was subjected to direct microscopic examination using 10% KOH. Two sets of medium were used. Sabourauds dextrose agar (modified) and Sabourauds dextrose agar with cycloheximide and chloramphenicol were incorporated to avoid contamination with saprophytic fungi and bacteria. The clinical material were inoculated into one each of the above two media. The inoculated agar slants were incubated in room temperature and at 37ºC in incubator and observed daily for growth. If no growth was noticed by four weeks culture was considered negative and discarded. Slide culture was done to study the morphology of microconidia and macroconidia, nature of the sporulation, special structures such as spirals, pectinate, racquet hyphae, and chlamydospores. Special tests were performed when necessary for species identification.

RESULTS

A total of 100 patients were taken in the study, out of which 58 were males and 42 females. Maximum numbers of cases were in the age groups of 14 - 40 years (49 cases). The youngest patient was a 9-year-old girl and the eldest was a 60-year-old man. From this study it was seen that dermatophytosis was more common in males (58%) than in females (42%).Table 1.

Table 1. Age & sex distribution of dermatophytosis

Age in years Male Female Total

(20)

Fig 1 Clinical types of dermatophytes Table 2. Clinical types of dermatophytosis

Clinical type No of cases Percentage

Tinea corporis 45 45

Tinea cruris 31 31

Tinea pedis 12 12

Tinea capitis 07 07

Tinea mannum 03 03

Tinea faceie 02 02

Table 3. Results of KOH and culture

KOH

positive

KOH

negative Total

Culture

positive 42 05 47

Culture

negative 15 38 53

Total 57 43 100

Fungal elements by KOH mount were observed in 57 cases and culture was positive in 47 cases.

Out of 57 KOH positive cases 42(73.68%) yielded growth in culture. Among 43 KOH negative cases, 5(11.62%) were culture positive. Thirty-eight cases were negative by both KOH mount and culture. Table 3.

From the culture positive cases the commonest species isolated was Trichophyton rubrum with 33(70.21%) followed by Trichophyton mentagrophytes with 12(25.53%) and Epidermophyton floccosum with 2(4.26%) (Table 4, Fit 2).

Table 4. Isolation of various species

Causative species No of

isolates Percentage (%)

Trichophyton rubrum 33 70.21

Trichophyton

mentagrophytes 12 25.53

Epidermophyton

floccosum 02 04.26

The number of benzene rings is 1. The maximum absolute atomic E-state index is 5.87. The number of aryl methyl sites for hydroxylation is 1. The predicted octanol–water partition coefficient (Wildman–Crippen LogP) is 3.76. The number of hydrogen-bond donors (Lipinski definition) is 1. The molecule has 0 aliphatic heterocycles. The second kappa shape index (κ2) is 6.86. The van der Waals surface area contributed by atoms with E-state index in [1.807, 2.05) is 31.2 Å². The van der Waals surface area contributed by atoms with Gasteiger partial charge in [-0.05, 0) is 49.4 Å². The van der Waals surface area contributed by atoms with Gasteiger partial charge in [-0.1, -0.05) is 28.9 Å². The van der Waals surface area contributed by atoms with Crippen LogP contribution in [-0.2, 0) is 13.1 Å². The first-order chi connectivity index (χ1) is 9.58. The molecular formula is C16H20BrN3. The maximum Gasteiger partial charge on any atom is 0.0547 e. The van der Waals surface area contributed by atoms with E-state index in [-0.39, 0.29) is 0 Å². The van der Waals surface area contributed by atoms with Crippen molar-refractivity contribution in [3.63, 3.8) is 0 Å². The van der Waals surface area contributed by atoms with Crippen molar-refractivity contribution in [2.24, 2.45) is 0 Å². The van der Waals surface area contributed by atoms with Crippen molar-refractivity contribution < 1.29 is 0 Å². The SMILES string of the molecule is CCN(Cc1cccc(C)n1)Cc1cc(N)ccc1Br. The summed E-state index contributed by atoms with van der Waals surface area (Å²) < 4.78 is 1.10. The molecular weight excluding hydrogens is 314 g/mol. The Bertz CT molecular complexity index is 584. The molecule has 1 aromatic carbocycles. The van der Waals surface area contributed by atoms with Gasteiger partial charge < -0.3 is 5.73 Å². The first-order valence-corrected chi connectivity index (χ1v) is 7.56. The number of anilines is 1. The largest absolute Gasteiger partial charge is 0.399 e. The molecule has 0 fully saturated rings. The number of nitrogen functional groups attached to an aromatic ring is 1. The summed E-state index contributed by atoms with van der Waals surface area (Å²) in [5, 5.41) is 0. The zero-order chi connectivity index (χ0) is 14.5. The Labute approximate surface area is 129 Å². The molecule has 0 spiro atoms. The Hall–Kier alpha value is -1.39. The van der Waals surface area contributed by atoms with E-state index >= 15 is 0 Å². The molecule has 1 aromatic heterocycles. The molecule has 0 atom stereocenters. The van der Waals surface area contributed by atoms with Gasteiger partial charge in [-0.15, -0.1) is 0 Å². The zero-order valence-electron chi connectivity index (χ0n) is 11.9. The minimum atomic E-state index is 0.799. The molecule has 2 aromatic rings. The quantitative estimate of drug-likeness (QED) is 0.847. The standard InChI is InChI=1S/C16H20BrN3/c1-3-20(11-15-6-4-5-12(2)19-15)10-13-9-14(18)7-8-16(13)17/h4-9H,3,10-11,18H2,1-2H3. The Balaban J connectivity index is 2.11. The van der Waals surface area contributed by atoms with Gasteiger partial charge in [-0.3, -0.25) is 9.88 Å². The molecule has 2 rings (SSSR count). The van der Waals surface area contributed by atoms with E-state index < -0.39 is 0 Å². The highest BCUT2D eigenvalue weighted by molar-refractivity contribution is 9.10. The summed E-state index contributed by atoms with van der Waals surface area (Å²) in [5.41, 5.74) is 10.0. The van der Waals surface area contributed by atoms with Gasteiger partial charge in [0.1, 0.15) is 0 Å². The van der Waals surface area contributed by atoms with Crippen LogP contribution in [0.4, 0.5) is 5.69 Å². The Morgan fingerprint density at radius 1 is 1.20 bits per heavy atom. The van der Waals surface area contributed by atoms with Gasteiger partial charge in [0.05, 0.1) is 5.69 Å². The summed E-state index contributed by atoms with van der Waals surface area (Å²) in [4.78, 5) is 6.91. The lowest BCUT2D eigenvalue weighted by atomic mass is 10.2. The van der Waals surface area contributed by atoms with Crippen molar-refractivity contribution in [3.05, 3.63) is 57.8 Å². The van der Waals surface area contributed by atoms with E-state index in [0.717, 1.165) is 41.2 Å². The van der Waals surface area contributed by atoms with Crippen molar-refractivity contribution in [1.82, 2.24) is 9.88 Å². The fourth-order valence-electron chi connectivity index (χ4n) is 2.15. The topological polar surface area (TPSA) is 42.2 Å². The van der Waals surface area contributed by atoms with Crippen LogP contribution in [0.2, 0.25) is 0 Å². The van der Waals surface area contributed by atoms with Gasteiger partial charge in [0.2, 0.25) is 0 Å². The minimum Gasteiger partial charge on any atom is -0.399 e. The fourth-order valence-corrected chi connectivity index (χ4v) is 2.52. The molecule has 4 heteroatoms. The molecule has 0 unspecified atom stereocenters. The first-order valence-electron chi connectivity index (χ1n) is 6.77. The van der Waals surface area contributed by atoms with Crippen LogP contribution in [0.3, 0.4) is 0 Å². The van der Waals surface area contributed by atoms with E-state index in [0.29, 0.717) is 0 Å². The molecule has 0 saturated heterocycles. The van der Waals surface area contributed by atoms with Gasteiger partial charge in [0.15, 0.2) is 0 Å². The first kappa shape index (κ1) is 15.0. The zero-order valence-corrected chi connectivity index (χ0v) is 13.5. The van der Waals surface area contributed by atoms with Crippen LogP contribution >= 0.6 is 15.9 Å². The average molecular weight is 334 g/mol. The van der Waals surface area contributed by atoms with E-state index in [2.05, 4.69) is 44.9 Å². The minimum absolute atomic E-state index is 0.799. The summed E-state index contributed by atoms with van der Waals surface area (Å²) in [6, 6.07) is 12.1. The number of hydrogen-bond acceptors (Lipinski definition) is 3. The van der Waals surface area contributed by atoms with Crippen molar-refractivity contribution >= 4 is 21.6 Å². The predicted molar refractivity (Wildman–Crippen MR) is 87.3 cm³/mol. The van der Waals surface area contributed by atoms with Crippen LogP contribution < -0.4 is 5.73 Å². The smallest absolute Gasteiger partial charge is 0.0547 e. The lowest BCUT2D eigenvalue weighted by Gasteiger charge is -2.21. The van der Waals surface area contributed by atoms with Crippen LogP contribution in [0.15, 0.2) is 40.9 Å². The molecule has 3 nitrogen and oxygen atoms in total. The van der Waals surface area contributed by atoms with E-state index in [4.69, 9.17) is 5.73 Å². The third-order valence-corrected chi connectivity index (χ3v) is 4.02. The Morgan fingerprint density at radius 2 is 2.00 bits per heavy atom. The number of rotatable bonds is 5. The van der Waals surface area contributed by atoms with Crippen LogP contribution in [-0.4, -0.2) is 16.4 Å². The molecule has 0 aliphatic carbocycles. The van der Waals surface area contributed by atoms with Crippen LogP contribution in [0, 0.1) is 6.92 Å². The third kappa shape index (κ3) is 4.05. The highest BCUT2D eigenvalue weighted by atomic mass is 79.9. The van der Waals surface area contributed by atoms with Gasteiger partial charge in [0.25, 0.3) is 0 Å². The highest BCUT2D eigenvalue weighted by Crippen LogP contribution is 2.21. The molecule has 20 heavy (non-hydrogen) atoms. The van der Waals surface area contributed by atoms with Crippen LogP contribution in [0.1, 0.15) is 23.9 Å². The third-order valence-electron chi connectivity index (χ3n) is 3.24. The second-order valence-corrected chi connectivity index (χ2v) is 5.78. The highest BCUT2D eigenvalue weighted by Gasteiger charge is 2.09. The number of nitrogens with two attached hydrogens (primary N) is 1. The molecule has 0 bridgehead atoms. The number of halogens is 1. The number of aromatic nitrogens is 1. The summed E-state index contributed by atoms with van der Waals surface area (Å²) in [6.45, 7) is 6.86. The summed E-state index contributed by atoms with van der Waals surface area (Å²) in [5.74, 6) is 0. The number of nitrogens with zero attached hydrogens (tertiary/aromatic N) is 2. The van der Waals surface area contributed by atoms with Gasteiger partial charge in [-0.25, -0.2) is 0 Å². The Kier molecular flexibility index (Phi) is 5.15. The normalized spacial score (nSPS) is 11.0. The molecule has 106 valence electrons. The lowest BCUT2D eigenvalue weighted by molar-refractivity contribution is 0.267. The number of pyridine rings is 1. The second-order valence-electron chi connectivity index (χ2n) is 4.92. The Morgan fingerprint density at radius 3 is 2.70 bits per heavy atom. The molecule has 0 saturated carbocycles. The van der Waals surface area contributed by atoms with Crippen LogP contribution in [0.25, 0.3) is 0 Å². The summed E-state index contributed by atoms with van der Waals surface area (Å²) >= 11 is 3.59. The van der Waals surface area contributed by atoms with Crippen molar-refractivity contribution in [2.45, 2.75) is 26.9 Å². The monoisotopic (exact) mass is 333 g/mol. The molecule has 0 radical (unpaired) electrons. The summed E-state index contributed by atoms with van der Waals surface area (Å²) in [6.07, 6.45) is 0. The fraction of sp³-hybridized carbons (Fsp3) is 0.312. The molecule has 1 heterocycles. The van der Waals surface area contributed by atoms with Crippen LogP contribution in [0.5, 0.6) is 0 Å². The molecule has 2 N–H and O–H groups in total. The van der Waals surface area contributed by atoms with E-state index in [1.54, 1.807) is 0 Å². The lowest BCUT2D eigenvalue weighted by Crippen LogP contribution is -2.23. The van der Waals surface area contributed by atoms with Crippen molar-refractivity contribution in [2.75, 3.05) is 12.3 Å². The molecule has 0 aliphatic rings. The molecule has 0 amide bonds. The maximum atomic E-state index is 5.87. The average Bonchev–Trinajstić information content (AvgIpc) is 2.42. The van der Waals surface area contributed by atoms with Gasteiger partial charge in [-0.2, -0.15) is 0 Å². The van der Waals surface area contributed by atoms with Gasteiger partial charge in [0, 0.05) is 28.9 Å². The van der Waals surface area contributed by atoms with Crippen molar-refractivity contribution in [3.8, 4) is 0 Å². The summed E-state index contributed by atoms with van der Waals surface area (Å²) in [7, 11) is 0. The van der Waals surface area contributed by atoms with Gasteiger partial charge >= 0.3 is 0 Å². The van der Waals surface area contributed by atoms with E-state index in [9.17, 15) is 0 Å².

(21)

10 Indian Journal of Public Health Research & Development, November 2018, Vol. 9, No. 11

From the clinical types T. rubrum was isolated from 18 cases of tinea corporis followed by 10 cases of tinea cruris. T. mentagrophytes was isolated from equal number of 5 cases of tinea corporis and tinea cruris. Epidermophyton floccosum was isolated from 2 cases one each from tinea corporis and tinea capitis. Tinea pedis cases showed 2 isolates each of T. rubrum and T. mentagrophytes and one case of tinea mannum showed T. rubrum species. Table 5.

Fig 2 Microscopic view of dermatophytes with cotton blue staining

Table 5. Causative species in different clinical types of tinea

Species T. corporis

T. cruris

T. pedis

T. capitis

T. mannum Trichophyton

rubrum 18 10 02 01 01

Trichophyton

mentagrophytes 05 05 02 00 00 Epidermophyton

floccosum 01 00 00 01 00

Total 24 15 04 02 02

DISCUSSION

In the present study of 100 cases, highest incidence of dermatophytosis was observed in the age group of 14–40years and in males. This may be due to greater outdoor physical activity and increased sweating in this age group favoring the growth of dermatophytes. This was in correlation with other studies4,5.From the study

following clinical forms were observed: tinea corporis, tinea cruris, tinea pedis, tinea capitis, tinea mannum and tinea faciei of which tinea corporis was the commonest form which is in line with other studies done by Bindu

et al and Belukar et al. 6,7 However in the studies by

Verma et al. 8and. Sardari et al.9 it has been reported that tinea cruris was the most common clinical type but in our study tinea corporis was common in comparison with tinea cruris. Tinea capitis was more common in girl children below the age group of 12 years, which was also observed in some other studies10,11. In another study of

superficial mycosis in a hospital in north-east India it was observed that tinea pedis (29.2%) as the most common dermatophytosis followed by tinea cruris (26.2%), which differs from other studies12 Out of 100 cases which were subjected for KOH mount, 57 cases were positive and 43 cases were negative for fungal elements on direct microscopy. Culture was positive in 47 cases which included 42 KOH positive cases and 05 KOH negative cases. Similar type of observation was also made in some other studies13. However, a study by Belukar et